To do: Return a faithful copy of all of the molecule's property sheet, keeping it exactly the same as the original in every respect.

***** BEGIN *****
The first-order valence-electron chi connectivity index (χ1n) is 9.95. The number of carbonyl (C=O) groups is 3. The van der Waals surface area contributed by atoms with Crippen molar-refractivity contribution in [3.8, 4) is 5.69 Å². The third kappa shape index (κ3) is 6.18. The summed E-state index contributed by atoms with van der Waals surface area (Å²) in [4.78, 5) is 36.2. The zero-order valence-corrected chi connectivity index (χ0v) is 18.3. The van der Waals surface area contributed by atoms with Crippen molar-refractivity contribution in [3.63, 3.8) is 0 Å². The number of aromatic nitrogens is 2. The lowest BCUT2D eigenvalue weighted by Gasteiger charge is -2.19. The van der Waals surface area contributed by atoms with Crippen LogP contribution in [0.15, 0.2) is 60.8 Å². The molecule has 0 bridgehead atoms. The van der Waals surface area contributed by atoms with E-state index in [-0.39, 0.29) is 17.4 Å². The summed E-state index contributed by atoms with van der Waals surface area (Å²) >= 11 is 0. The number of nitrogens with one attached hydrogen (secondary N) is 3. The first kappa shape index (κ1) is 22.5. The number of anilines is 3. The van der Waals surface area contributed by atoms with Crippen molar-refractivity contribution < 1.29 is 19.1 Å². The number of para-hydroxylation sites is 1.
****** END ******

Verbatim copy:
The first-order valence-electron chi connectivity index (χ1n) is 9.95. The number of carbonyl (C=O) groups is 3. The van der Waals surface area contributed by atoms with Crippen molar-refractivity contribution in [3.8, 4) is 5.69 Å². The third kappa shape index (κ3) is 6.18. The summed E-state index contributed by atoms with van der Waals surface area (Å²) in [4.78, 5) is 36.2. The zero-order valence-corrected chi connectivity index (χ0v) is 18.3. The van der Waals surface area contributed by atoms with Crippen molar-refractivity contribution in [3.63, 3.8) is 0 Å². The number of aromatic nitrogens is 2. The lowest BCUT2D eigenvalue weighted by Gasteiger charge is -2.19. The van der Waals surface area contributed by atoms with Crippen LogP contribution in [0.15, 0.2) is 60.8 Å². The molecule has 0 bridgehead atoms. The van der Waals surface area contributed by atoms with E-state index in [-0.39, 0.29) is 17.4 Å². The summed E-state index contributed by atoms with van der Waals surface area (Å²) >= 11 is 0. The number of nitrogens with one attached hydrogen (secondary N) is 3. The first kappa shape index (κ1) is 22.5. The number of anilines is 3. The van der Waals surface area contributed by atoms with Crippen molar-refractivity contribution < 1.29 is 19.1 Å². The number of para-hydroxylation sites is 1.